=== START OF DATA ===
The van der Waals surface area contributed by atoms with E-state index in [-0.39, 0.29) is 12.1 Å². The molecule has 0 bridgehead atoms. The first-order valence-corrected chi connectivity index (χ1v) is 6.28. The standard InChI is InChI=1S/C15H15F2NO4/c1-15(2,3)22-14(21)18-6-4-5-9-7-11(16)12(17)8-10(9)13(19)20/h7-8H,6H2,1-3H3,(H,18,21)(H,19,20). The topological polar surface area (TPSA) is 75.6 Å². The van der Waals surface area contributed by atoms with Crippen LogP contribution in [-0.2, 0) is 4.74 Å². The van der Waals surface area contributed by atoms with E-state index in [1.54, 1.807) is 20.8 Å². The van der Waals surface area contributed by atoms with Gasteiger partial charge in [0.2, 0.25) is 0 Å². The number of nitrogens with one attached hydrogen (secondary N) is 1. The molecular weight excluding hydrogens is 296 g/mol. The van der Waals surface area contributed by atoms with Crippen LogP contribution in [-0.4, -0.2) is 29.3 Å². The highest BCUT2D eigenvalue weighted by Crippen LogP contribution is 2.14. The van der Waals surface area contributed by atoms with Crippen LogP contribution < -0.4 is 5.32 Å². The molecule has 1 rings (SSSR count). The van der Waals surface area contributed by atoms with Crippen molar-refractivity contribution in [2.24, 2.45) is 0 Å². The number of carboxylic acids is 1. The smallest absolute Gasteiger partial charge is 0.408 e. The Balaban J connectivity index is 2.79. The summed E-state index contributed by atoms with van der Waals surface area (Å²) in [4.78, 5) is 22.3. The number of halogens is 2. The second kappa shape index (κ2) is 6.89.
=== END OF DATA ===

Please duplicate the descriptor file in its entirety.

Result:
The van der Waals surface area contributed by atoms with E-state index in [-0.39, 0.29) is 12.1 Å². The molecule has 0 bridgehead atoms. The first-order valence-corrected chi connectivity index (χ1v) is 6.28. The standard InChI is InChI=1S/C15H15F2NO4/c1-15(2,3)22-14(21)18-6-4-5-9-7-11(16)12(17)8-10(9)13(19)20/h7-8H,6H2,1-3H3,(H,18,21)(H,19,20). The topological polar surface area (TPSA) is 75.6 Å². The van der Waals surface area contributed by atoms with Crippen LogP contribution in [-0.2, 0) is 4.74 Å². The van der Waals surface area contributed by atoms with E-state index in [1.54, 1.807) is 20.8 Å². The van der Waals surface area contributed by atoms with Gasteiger partial charge in [0.2, 0.25) is 0 Å². The number of nitrogens with one attached hydrogen (secondary N) is 1. The molecular weight excluding hydrogens is 296 g/mol. The van der Waals surface area contributed by atoms with Crippen LogP contribution in [-0.4, -0.2) is 29.3 Å². The highest BCUT2D eigenvalue weighted by Crippen LogP contribution is 2.14. The van der Waals surface area contributed by atoms with Crippen LogP contribution < -0.4 is 5.32 Å². The molecule has 1 rings (SSSR count). The van der Waals surface area contributed by atoms with Crippen molar-refractivity contribution in [2.24, 2.45) is 0 Å². The number of carboxylic acids is 1. The smallest absolute Gasteiger partial charge is 0.408 e. The Balaban J connectivity index is 2.79. The summed E-state index contributed by atoms with van der Waals surface area (Å²) in [4.78, 5) is 22.3. The number of halogens is 2. The second kappa shape index (κ2) is 6.89.